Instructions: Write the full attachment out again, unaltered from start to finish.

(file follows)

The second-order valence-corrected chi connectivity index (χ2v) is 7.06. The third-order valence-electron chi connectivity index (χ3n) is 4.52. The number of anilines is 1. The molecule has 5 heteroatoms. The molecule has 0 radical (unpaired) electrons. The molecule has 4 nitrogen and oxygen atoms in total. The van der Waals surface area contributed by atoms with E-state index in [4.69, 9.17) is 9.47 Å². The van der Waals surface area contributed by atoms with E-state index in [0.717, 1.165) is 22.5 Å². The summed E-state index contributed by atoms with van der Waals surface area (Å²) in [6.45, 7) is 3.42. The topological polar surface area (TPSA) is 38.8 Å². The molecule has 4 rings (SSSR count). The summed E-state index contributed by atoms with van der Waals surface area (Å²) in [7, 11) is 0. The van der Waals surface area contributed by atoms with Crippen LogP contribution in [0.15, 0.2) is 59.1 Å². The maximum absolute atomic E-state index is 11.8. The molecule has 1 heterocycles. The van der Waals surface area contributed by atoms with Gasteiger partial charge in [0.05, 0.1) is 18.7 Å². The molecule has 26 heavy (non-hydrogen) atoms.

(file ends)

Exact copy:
The second-order valence-corrected chi connectivity index (χ2v) is 7.06. The third-order valence-electron chi connectivity index (χ3n) is 4.52. The number of anilines is 1. The molecule has 5 heteroatoms. The molecule has 0 radical (unpaired) electrons. The molecule has 4 nitrogen and oxygen atoms in total. The van der Waals surface area contributed by atoms with E-state index in [4.69, 9.17) is 9.47 Å². The van der Waals surface area contributed by atoms with E-state index in [0.717, 1.165) is 22.5 Å². The summed E-state index contributed by atoms with van der Waals surface area (Å²) in [6.45, 7) is 3.42. The topological polar surface area (TPSA) is 38.8 Å². The molecule has 4 rings (SSSR count). The summed E-state index contributed by atoms with van der Waals surface area (Å²) in [7, 11) is 0. The van der Waals surface area contributed by atoms with Crippen LogP contribution in [0.15, 0.2) is 59.1 Å². The maximum absolute atomic E-state index is 11.8. The molecule has 1 heterocycles. The van der Waals surface area contributed by atoms with Gasteiger partial charge in [0.05, 0.1) is 18.7 Å². The molecule has 26 heavy (non-hydrogen) atoms.